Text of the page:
Canada, Mapp Biopharmacuetical enter Ebola treatment contract

The Ebola virus
The Ebola virus | Courtesy of the CDC
The Canadian government has awarded a $4.5 million contract to Mapp Biopharmacuetical Inc. to develop their ZMapp treatment for the Ebola virus, Minister of Health Rona Ambrose said Wednesday.

The ZMapp treatment is based on the development of antibodies that have been shown to be effective in preclinical trials with animal models. The treatment is in its clinical trial phase in the U.S. and West Africa, but because this is an experimental treatment it can only be authorized for emergency use.

"Canada has dedicated considerable resources to support health, humanitarian and security efforts on Ebola at home and abroad," Ambrose said. "Investing in this promising technology strengthens our capacity to respond quickly to protect the health of Canadians."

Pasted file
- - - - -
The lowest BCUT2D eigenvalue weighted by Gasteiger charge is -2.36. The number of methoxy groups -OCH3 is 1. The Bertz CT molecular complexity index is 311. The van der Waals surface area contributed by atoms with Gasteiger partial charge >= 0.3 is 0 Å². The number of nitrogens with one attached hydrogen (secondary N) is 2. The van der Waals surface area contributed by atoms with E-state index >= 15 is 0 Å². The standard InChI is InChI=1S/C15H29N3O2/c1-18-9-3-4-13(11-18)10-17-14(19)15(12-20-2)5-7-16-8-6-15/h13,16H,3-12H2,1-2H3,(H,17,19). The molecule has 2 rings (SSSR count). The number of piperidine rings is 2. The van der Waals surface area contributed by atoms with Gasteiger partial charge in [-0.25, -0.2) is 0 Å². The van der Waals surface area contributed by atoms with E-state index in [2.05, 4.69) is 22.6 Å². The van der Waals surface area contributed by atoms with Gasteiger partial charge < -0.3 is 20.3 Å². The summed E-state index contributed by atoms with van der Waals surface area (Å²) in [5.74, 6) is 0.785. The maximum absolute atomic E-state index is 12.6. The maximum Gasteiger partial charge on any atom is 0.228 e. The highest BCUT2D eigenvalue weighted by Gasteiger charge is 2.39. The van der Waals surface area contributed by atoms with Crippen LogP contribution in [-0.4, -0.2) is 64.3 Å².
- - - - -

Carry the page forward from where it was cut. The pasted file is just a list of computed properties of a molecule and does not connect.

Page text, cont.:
The contract, which ensures that Canadian citizens would have access to the treatment from the company should an outbreak occur, is part of a larger effort to bolster the country's overall preparedness and response to Ebola.

"This is an important element in our Ebola domestic preparedness efforts and showcases scientific innovation in Canada," Chief Public Health Officer Gregory Taylor said. "This solution will enhance the ability to produce and supply Ebola treatments for emergency use."

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